Apr 20, 2017

Divergence of seafloor elevation and sea level rise in coral reef ecosystems

Yates, Kimberly K., Zawada, David G., Smiley, Nathan A., Tiling-Range, Ginger
  • Provides a comprehensive assessment of the combined effect of all of the processes affecting seafloor accretion and erosion by measuring changes in seafloor elevation and volume for five coral reef ecosystems in the Atlantic, Pacific, and Caribbean over the last several decades
  • Observes regional-scale mean elevation and volume losses at all five study sites and in 77 % of the 60 individual habitats examined across all study sites
  • Finds that mean seafloor elevation losses for whole coral reef ecosystems ranged from −0.09 to −0.8 m, corresponding to net volume losses ranging from 3.4  ×  106 to 80.5  ×  106 m3 for all study sites
  • Finds that erosion of both coral-dominated substrate and non-coral substrate suggests that the current rate of carbonate production is no longer sufficient to support net accretion of coral reefs or adjacent habitats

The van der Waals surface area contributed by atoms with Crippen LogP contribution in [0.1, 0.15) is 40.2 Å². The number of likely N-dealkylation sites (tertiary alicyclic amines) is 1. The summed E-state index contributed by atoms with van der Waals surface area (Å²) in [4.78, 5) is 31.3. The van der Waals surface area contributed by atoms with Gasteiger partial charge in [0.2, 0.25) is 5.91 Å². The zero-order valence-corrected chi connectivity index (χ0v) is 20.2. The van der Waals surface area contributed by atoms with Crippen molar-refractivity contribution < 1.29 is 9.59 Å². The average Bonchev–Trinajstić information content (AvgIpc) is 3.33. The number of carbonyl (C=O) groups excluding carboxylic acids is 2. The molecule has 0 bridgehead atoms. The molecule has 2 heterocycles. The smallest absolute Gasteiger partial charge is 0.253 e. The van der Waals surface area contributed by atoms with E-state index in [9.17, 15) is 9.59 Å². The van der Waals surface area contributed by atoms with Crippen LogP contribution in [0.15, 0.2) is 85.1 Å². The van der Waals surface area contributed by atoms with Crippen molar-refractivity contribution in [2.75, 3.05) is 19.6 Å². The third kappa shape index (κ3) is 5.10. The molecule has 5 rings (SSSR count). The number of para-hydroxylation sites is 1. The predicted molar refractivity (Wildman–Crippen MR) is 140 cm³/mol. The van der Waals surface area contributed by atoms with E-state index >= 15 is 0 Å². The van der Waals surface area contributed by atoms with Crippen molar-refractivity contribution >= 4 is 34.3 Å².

• Shows that regional-scale loss of seafloor elevation and volume has accelerated the rate of relative sea level rise in these regions
  • Finds that current water depths have increased to levels not predicted until near the year 2100, placing these ecosystems and nearby communities at elevated and accelerating risk to coastal hazards
  • Results set a new baseline for projecting future impacts to coastal communities resulting from degradation of coral reef systems and associated losses of natural and socioeconomic resources